2. One blank can be designated as a “b”. This reduces the problem to counting the number of ways of spelling “oot” using the remaining blank and just three more tiles from the collection of “o” and “t” tiles.

In general, steps (1) and (2)–which are disjoint and therefore contribute additively to the probability calculations–can be implemented as a loop over the possible number of blanks that might be used for the first letter. The reduced problem is solved recursively. The base case occurs when there’s one letter left, there is a certain number of tiles with that letter available, and there may be some blanks in the rack, too. We only have to make sure that the number of blanks in the rack plus the number of available tiles will be enough to obtain the desired quantity of that last letter.

Here is R code for the recursive step. rack usually equals 7, word is an array of counts of the letters (such as c(b=1, o=2, t=1)), alphabet is a similar structure giving the numbers of available tiles with those letters, and wild is the number of blanks assumed to occur in the rack.

f <- function(rack, word, alphabet, wild) {
  if (length(word) == 1) {
    return(ifelse(word > rack+wild, 0, choose(alphabet, rack)))
  }
  n <- word[1]
  if (n <= 0) return(0)
  m <- alphabet[1]
  x <- sapply(max(0, n-wild):min(m, rack), 
              function(i) {
                choose(m, i) * f(rack-i, word[-1], alphabet[-1], wild-max(0, n-i))
              })
  return(sum(x))
}

An interface to this function specifies the standard Scrabble tiles, converts a given word into its multiset data structure, and performs the double sum over m and w. Here is where the binomial coefficients \binom{M}{m} and \binom{W}{w} are computed and multiplied.

scrabble <- function(sword, n.wild=2, rack=7, 
              alphabet=c(a=9,b=2,c=2,d=4,e=12,f=2,g=3,h=2,i=9,j=1,k=1,l=4,m=2,
                         n=6,o=8,p=2,q=1,r=6,s=4,t=6,u=4,v=2,w=2,x=1,y=2,z=1),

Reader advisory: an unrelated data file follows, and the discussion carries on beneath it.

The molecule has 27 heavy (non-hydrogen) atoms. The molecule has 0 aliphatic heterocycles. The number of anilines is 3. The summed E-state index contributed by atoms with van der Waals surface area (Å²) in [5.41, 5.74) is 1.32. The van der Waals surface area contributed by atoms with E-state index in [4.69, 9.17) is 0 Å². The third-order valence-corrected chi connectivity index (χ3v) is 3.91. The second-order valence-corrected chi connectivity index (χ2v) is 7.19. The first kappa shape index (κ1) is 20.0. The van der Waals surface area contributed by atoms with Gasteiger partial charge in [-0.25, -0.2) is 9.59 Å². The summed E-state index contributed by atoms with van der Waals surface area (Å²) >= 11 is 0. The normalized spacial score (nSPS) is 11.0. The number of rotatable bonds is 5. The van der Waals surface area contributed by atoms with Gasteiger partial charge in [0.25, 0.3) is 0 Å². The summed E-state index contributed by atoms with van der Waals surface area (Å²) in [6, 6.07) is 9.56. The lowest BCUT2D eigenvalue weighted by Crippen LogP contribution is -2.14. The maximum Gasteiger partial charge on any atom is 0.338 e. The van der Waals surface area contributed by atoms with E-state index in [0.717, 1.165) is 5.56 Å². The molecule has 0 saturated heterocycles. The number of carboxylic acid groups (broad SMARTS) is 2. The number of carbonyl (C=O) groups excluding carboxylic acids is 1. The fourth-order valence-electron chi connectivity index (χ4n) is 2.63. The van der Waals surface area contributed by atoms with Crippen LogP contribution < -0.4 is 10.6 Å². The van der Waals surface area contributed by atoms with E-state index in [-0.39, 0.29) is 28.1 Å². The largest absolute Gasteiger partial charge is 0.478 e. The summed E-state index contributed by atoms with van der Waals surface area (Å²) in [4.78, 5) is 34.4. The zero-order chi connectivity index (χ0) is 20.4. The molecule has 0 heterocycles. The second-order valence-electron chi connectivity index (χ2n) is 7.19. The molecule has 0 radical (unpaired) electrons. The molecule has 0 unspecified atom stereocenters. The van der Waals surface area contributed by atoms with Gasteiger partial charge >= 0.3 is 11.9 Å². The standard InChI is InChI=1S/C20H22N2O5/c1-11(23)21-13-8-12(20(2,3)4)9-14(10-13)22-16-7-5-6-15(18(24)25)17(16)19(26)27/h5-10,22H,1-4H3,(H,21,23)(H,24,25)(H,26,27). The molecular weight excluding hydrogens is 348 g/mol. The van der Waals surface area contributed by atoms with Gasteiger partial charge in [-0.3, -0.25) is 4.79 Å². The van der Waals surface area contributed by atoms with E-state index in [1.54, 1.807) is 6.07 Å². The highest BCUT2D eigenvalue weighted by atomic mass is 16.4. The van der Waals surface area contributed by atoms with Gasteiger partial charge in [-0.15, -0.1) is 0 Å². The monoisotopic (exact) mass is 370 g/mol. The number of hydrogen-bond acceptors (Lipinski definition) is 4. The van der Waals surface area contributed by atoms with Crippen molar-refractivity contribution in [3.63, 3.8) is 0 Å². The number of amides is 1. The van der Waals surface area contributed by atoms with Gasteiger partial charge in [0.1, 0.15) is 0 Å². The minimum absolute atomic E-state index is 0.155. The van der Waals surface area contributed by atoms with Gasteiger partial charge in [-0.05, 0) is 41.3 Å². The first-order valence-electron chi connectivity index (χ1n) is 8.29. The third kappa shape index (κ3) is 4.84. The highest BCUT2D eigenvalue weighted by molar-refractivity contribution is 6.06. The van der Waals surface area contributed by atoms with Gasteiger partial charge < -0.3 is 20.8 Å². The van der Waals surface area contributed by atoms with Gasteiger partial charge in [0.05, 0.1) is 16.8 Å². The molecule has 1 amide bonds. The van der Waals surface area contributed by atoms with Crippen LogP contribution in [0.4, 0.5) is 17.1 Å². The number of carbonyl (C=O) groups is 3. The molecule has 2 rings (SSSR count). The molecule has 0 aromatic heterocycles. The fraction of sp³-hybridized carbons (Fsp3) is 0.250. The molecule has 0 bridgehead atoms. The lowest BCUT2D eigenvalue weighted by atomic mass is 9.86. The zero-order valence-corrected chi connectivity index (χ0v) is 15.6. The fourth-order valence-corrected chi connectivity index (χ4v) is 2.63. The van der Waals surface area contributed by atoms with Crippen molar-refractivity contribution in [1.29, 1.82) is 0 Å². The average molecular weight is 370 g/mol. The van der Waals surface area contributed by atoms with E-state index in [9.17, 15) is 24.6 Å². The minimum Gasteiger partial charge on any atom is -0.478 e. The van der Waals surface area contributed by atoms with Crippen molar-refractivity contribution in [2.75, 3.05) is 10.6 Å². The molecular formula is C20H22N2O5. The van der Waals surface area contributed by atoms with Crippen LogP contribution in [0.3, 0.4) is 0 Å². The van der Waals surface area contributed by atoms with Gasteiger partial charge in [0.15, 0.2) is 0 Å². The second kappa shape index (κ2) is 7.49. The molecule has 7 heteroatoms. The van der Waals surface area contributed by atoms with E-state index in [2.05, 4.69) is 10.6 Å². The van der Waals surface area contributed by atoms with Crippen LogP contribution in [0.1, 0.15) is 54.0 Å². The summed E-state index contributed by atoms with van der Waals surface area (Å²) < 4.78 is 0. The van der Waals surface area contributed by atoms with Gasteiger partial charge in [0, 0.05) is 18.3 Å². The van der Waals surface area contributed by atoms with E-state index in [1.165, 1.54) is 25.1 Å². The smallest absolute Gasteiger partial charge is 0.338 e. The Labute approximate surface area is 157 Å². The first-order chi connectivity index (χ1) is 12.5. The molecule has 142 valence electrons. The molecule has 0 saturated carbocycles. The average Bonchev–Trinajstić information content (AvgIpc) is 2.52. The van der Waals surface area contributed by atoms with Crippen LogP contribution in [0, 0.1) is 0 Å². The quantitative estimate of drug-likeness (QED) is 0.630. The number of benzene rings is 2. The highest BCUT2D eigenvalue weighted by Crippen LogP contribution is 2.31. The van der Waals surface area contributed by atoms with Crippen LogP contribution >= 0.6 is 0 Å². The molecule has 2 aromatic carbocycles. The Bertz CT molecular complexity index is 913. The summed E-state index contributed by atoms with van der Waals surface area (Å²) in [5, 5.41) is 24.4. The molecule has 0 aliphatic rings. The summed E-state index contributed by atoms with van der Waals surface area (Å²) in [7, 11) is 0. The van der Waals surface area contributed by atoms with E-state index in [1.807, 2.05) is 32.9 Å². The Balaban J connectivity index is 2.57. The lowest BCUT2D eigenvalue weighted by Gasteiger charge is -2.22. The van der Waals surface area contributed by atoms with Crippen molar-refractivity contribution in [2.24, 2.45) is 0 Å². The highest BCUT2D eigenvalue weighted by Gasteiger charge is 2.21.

N=sum(alphabet)+n.wild) {
  word = sort(table(strsplit(sword, NULL))) # Sorting speeds things a little
  a <- sapply(names(word), function(s) alphabet[s])
  names(a) <- names(word)
  x <- sapply(0:n.wild, function(w) {
    sapply(sum(word):rack-w, 
           function(i) {
             f(i, word, a, wild=w) *
               choose(n.wild, w) * choose(N-n.wild-sum(a), rack-w-i)
           })
  })
  return(list(numerator = sum(x), denominator = choose(N, rack),
              value=sum(x) / choose(N, rack)))
}

Let’s try out this solution and time it as we go. The following test uses the same inputs employed in the simulations by @Rasmus Bååth:

system.time(x <- sapply(c("boot", "red", "axe", "zoology"), scrabble))

This machine reports 0.05 seconds total elapsed time: reasonably quick. The results?

> x
            boot        red         axe         zoology     
numerator   114327888   1249373480  823897928   11840       
denominator 16007560800 16007560800 16007560800 16007560800 
value       0.007142118 0.07804896  0.0514693   7.396505e-07

The probability for “boot” of 114327888/16007560800 exactly equals the value 2381831/333490850 obtained in my other answer (which uses a similar method but couches it in a more powerful framework requiring a symbolic algebra computing platform). The probabilities for all four words are reasonably close to Bååth’s simulations (which could not be expected to give an accurate value for “zoology” due to its low probability of 11840/16007560800, which is less than one in a million).

Attribution
Source : Link , Question Author : Sébastien , Answer Author : Community